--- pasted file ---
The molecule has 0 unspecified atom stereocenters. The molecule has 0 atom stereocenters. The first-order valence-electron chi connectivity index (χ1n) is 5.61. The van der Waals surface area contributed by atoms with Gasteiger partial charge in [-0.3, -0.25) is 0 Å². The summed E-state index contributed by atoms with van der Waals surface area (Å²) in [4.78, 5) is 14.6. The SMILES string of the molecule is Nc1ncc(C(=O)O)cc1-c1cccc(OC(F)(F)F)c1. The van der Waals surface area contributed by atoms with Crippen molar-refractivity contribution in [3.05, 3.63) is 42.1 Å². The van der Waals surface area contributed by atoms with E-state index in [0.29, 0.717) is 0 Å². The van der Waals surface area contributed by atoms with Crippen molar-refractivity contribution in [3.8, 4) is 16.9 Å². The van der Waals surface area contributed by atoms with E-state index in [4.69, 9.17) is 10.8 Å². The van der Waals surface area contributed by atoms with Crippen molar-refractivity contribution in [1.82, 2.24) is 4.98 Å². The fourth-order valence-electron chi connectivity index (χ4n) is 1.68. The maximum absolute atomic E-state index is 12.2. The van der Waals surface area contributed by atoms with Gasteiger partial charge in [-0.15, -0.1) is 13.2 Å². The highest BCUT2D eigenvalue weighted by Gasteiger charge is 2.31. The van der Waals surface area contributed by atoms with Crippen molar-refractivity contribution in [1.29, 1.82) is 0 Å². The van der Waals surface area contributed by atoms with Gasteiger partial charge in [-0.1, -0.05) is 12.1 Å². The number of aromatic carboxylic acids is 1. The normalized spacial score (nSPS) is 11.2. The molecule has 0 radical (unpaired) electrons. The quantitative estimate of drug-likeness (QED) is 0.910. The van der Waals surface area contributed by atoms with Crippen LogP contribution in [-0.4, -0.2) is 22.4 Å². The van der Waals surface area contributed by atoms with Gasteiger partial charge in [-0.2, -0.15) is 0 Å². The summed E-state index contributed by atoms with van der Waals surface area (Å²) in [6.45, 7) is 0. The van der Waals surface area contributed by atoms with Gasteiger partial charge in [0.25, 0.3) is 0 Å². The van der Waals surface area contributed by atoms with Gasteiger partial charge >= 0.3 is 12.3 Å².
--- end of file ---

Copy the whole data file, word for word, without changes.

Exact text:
The molecule has 0 unspecified atom stereocenters. The molecule has 0 atom stereocenters. The first-order valence-electron chi connectivity index (χ1n) is 5.61. The van der Waals surface area contributed by atoms with Gasteiger partial charge in [-0.3, -0.25) is 0 Å². The summed E-state index contributed by atoms with van der Waals surface area (Å²) in [4.78, 5) is 14.6. The SMILES string of the molecule is Nc1ncc(C(=O)O)cc1-c1cccc(OC(F)(F)F)c1. The van der Waals surface area contributed by atoms with Crippen molar-refractivity contribution in [3.05, 3.63) is 42.1 Å². The van der Waals surface area contributed by atoms with E-state index in [0.29, 0.717) is 0 Å². The van der Waals surface area contributed by atoms with Crippen molar-refractivity contribution in [3.8, 4) is 16.9 Å². The van der Waals surface area contributed by atoms with E-state index in [4.69, 9.17) is 10.8 Å². The van der Waals surface area contributed by atoms with Crippen molar-refractivity contribution in [1.82, 2.24) is 4.98 Å². The fourth-order valence-electron chi connectivity index (χ4n) is 1.68. The maximum absolute atomic E-state index is 12.2. The van der Waals surface area contributed by atoms with Gasteiger partial charge in [-0.15, -0.1) is 13.2 Å². The highest BCUT2D eigenvalue weighted by Gasteiger charge is 2.31. The van der Waals surface area contributed by atoms with Crippen molar-refractivity contribution in [1.29, 1.82) is 0 Å². The van der Waals surface area contributed by atoms with Gasteiger partial charge in [-0.1, -0.05) is 12.1 Å². The number of aromatic carboxylic acids is 1. The normalized spacial score (nSPS) is 11.2. The molecule has 0 radical (unpaired) electrons. The quantitative estimate of drug-likeness (QED) is 0.910. The van der Waals surface area contributed by atoms with Crippen LogP contribution in [-0.4, -0.2) is 22.4 Å². The van der Waals surface area contributed by atoms with Gasteiger partial charge in [-0.2, -0.15) is 0 Å². The summed E-state index contributed by atoms with van der Waals surface area (Å²) in [6.45, 7) is 0. The van der Waals surface area contributed by atoms with Gasteiger partial charge in [0.25, 0.3) is 0 Å². The van der Waals surface area contributed by atoms with Gasteiger partial charge >= 0.3 is 12.3 Å².